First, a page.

Another said, “My library has current video games too! Check their collections and see if they offer more than you expect.”

Keep Separate Accounts

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Someone wrote, “When you have a partner and share finances, but you have different styles of managing money, it’s a good idea to keep separate accounts. When my wife and I got married, we agreed that any expense over a certain amount, we would have to discuss and agree to. That amount is fairly low.”

Another person added, “My wife and I have “our money” “my money” and “her money” Joint expenses like house, car insurance, groceries.. is our money. We each get the same allowance, what we call it. If I save my allowance up and buy a new motorcycle it’s fine.”

Minimize Your Fixed Costs

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“Minimize your fixed costs,” someone wrote.

Reducing the amount of money you owe month to month on the “big items” will go a long way to having your money last.

Stop Impulse Buys

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One person wrote, “Before you spend, get in the habit of asking if the purchase will increase your well-being or if it is an impulsive buy.”

Another added, “Yes, and even further parsing down to distinctly clarify “want” from “need.” Consumerism culture has successfully blurred the line between the two for many.”

Grocery Shop on a Budget

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Someone shared, “Eat before you go to the store and always make a list and stick with it.”

Another said, “That’s why I use the grocery store pick-up service. It takes me time to see what’s on sale and clip the coupons, but I get what I need for meal planning and don’t impulse buy. I also don’t forget things this way.”

Those are great ways to save money on groceries!

Hide Your Raise

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One person wrote, “Every time you get a raise, hide it. Increase your 401(k) contribution, or put it into an IRA, or invest in stock, or just put it aside in savings. In other words, don’t get used to a higher level of consumption. This is especially important when you’re young.”

Cook Your Own Meals

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Someone wrote, “Eating out is sooooo much more expensive, even fast food. The ingredients “seem” more expensive because you’re buying for multiple meals at once. Like a pound of ground beef might cost $5-6 bucks whereas a fast food burger only costs $3, but you’re going to get 4 or 5 (bigger, tastier) burgers out of the ground beef.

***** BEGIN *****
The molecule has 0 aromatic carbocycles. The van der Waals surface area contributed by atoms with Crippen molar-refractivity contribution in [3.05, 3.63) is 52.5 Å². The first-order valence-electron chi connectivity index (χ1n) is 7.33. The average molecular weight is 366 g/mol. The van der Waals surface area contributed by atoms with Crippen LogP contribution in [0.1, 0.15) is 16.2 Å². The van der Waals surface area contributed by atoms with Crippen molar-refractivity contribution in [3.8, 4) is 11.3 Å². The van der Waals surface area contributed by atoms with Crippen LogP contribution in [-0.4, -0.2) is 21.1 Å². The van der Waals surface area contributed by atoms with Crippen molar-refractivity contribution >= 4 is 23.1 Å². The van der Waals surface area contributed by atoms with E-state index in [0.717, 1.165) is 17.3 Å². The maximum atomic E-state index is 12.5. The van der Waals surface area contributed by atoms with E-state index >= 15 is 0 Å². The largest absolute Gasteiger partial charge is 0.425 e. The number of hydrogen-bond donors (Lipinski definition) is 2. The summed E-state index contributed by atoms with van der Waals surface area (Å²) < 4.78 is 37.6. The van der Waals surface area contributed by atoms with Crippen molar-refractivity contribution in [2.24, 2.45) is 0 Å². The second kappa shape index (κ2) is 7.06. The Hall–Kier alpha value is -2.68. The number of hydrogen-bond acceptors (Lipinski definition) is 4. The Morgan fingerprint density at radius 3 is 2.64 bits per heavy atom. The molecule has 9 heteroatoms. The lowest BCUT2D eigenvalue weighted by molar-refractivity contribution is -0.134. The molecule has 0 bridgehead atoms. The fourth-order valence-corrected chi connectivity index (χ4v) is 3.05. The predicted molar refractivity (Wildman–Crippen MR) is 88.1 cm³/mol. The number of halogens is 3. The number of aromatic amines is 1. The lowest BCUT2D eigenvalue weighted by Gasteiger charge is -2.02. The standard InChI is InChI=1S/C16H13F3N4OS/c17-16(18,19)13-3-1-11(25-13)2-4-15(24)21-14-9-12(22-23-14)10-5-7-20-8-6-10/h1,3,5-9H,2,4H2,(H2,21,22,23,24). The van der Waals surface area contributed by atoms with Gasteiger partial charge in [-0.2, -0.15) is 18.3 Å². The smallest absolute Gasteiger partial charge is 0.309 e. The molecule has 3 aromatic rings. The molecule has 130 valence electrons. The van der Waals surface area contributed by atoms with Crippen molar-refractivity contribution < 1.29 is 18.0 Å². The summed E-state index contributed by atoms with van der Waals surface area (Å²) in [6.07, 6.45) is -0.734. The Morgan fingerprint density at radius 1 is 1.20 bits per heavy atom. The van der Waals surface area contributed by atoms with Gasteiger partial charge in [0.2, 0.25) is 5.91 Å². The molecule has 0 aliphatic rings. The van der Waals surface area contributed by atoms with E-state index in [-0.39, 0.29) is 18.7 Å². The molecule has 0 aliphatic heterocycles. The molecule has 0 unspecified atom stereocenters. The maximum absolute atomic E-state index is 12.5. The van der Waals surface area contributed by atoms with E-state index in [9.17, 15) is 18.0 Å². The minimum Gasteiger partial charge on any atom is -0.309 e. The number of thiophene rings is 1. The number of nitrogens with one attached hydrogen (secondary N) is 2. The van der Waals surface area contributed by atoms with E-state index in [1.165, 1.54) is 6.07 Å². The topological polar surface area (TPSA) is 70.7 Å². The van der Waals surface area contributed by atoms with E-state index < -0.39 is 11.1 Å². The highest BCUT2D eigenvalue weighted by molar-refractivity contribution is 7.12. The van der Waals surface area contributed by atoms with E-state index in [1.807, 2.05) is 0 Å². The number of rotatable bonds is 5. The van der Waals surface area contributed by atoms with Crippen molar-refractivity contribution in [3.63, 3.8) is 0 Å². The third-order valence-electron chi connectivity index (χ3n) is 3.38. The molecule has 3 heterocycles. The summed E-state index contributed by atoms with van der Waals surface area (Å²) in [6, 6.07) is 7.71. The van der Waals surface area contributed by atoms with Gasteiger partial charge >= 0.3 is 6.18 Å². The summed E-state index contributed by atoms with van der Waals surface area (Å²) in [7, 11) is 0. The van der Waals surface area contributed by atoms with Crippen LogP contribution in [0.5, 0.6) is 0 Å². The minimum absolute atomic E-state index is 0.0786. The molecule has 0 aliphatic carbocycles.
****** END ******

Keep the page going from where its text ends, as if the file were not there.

They continued, “And beef is on the expensive end. Get a bag of rice, a few pounds of chicken breast, a few bags of frozen veggies, and some sesame oil and you have like a week’s worth of fried rice for $15. There are so many really simple, cheap recipes. Check out budgetbytes.com or r/eatcheapandhealthy or just do some googling for simple meal ideas. Not only is it going to save you a ton of money but it’s much healthier and better for the environment, too.

Make Your Own Coffee

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“Make your own coffee. Starbucks is expensive, man,” one person wrote.

“I gagged at the prices the first time they opened up a Starbucks where I live. I get that they’re an international company, but their drinks were at least 20%-50% more expensive more than other local coffee shops. I’m surprised they haven’t gone under yet,” one person shared.

Be Single

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“Being single with no kids is the easiest way to double your standard of living,” one person wrote. Another said, “Being married with no kids is even better if you are aligned with your partner.”

Buy Quality on Sale

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One person shared a great hack, “Buy better quality clothes but on sale. Shop at stores like TJMax and Marshall’s, especially if you live in a bigger city next to large malls. They get all of the good stuff that they didn’t sell in the mall that season. This way, your clothes will last longer.”

Don’t Use Your Credit Card

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Don’t buy anything on your credit card you can’t pay it off on the same day,” one person warned.

Other people noted that using a credit card can be a great life hack, if you can pay it back, “This is where I depart significantly from Dave Ramsey. His “never use credit cards ever” is just giving away free money. Put {stuff} on your cards and then pay for it! You sometimes get extra warranties, you have the ability to dispute charges, and you get cash back incentives.”

Set a New Zero

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Someone shared a great trick, “Set a new zero. My checking account has $531. $500 is my 0, so I only have 31 to spend/save as I please.”